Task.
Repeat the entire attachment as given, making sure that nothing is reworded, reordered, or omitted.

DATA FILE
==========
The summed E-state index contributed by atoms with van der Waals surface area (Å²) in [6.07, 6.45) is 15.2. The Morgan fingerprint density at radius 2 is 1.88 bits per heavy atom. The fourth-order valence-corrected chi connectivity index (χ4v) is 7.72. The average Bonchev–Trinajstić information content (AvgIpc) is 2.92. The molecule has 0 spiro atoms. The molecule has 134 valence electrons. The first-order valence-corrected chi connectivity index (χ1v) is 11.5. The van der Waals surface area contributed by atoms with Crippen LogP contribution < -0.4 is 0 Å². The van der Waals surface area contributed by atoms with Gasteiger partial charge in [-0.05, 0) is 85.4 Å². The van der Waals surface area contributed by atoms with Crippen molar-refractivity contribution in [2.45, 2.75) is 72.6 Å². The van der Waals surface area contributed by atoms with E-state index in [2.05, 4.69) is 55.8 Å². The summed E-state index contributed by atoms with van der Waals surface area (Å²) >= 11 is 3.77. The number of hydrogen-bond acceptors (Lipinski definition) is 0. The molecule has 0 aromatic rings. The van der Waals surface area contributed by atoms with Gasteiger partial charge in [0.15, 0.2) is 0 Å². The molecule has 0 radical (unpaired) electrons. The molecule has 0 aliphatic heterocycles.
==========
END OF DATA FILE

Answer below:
The summed E-state index contributed by atoms with van der Waals surface area (Å²) in [6.07, 6.45) is 15.2. The Morgan fingerprint density at radius 2 is 1.88 bits per heavy atom. The fourth-order valence-corrected chi connectivity index (χ4v) is 7.72. The average Bonchev–Trinajstić information content (AvgIpc) is 2.92. The molecule has 0 spiro atoms. The molecule has 134 valence electrons. The first-order valence-corrected chi connectivity index (χ1v) is 11.5. The van der Waals surface area contributed by atoms with Crippen LogP contribution < -0.4 is 0 Å². The van der Waals surface area contributed by atoms with Gasteiger partial charge in [-0.05, 0) is 85.4 Å². The van der Waals surface area contributed by atoms with Crippen molar-refractivity contribution in [2.45, 2.75) is 72.6 Å². The van der Waals surface area contributed by atoms with E-state index in [2.05, 4.69) is 55.8 Å². The summed E-state index contributed by atoms with van der Waals surface area (Å²) >= 11 is 3.77. The number of hydrogen-bond acceptors (Lipinski definition) is 0. The molecule has 0 aromatic rings. The van der Waals surface area contributed by atoms with Gasteiger partial charge in [0.15, 0.2) is 0 Å². The molecule has 0 radical (unpaired) electrons. The molecule has 0 aliphatic heterocycles.